Trump's NAFTA overhaul starts two-week gauntlet to win Congressional approval

The clock is running out.

A pivotal two weeks for the U.S.-Mexico-Canada Agreement, President Trump's overhaul of the Clinton-era NAFTA deal, starts Tuesday as House members return from a long Veterans Day weekend.

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U.S. Rep. Richard Neal, whom Speaker Nancy Pelosi appointed to lead a working group tasked with resolving differences between House Democrats and the Trump administration on the pact, wants to move it to the Senate before Thanksgiving, according to House Agriculture Chair Rep. Collin Peterson.

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That gives House members less than 10 voting days to approve the agreement. The Republican-controlled Senate would have to sign off by its Dec. 13 adjournment date for the pact to be approved by year's end.

"[Neal] is pushing hard," Peterson said last week on the AgriTalk podcast, according to Politico. "It's gonna get done. The question is, is it going to get done in those two weeks, or is it going to get done in December?"

U.S. Trade Representative Robert Lighthizer and Treasury Secretary Steven Mnuchin, right, meet with President Trump and Chinese Vice Premier Liu He at the White House in October. (AP Photo/Andrew Harnik)

Passage of the agreement is a priority for the Trump administration, which promised to buoy the U.S. economy by improving a variety of international trade deals. Republicans in the House failed to approve the proposal before losing their majority in mid-term elections in November 2018, and Trump has criticized Democrats who took over afterward for moving slower than he wants while focusing on an impeachment inquiry.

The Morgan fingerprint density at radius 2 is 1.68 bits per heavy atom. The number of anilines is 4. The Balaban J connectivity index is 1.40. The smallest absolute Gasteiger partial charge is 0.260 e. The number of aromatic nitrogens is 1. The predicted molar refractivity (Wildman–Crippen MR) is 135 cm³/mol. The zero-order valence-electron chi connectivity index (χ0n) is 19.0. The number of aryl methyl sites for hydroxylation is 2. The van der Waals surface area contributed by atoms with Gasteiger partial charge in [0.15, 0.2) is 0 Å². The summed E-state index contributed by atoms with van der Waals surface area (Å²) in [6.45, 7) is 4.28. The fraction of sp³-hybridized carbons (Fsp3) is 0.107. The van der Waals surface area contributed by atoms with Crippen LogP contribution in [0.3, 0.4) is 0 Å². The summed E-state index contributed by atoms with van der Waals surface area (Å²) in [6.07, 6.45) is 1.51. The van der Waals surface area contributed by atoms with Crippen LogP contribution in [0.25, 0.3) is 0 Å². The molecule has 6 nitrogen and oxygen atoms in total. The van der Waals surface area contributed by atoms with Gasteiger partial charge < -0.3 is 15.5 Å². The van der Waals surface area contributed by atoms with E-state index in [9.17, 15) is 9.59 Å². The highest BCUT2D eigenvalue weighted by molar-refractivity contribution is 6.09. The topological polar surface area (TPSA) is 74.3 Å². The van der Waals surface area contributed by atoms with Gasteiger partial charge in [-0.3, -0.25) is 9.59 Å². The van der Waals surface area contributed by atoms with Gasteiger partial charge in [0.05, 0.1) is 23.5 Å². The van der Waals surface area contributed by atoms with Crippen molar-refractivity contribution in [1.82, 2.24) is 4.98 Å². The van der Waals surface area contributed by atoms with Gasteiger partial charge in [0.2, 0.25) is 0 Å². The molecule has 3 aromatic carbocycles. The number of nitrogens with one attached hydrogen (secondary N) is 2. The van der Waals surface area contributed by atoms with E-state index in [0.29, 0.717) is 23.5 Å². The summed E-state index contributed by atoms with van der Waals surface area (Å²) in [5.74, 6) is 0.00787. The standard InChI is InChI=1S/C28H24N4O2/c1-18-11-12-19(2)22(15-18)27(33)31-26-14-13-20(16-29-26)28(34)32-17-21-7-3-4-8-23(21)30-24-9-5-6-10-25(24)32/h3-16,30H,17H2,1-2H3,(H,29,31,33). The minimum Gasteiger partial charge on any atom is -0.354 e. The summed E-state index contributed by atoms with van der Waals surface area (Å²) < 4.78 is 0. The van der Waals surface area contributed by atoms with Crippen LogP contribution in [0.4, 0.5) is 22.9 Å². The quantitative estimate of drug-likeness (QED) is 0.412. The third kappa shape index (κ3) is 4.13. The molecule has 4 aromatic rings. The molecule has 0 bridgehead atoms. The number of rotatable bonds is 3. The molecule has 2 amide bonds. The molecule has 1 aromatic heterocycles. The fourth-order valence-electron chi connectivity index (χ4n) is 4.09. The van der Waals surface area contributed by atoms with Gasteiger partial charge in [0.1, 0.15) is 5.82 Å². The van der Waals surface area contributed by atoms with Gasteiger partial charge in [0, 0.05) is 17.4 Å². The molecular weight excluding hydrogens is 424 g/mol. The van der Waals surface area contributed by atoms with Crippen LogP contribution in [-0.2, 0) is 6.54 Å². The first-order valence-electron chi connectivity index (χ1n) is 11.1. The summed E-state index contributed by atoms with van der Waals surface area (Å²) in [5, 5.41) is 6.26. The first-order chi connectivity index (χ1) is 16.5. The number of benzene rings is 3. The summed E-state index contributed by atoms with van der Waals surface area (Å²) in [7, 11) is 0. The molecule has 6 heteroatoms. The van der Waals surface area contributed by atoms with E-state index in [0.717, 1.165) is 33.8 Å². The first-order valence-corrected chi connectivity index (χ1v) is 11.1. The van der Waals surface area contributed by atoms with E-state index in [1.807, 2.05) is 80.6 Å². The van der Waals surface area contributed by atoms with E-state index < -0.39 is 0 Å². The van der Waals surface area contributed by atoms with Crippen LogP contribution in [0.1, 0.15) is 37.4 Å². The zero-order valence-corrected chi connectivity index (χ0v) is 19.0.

"We have a trade deal in place, but rather than actually passing legislation that will help the American people, Democrats want to stay focused on sham investigations. That's the first thing we can actually do to continue to improve the trade front," the Vice President's Chief of Staff Marc Short told FOX Business' "Mornings with Maria" on Tuesday.

Pelosi "fiddles while the USMCA is in the deep freeze," White House trade adviser Peter Navarro told FOX Business' "Mornings with Maria" in October. "The false narrative here is this whole issue about labor enforcement. That problem's effectively been solved."

The pact requires 75 percent of automobile components to be manufactured in the United States, Canada and Mexico in order to avoid tariffs, and 40 to 45 percent of automobile parts to be made by workers who earn at least $16 an hour by 2023. Pelosi and House Democrats have raised concerns about enforcement of the $16 an hour wage.

To move USMCA forward, Neal has floated tying it to the Butch Lewis Act, his multiemployer pension bailout bill that passed the House in July.

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Leaders from the three countries negotiating the deal signed as a precursor to their legislatures ratifying it. Mexico ratified the deal in June, while Canada appears on track to ratify the deal in its new parliament.

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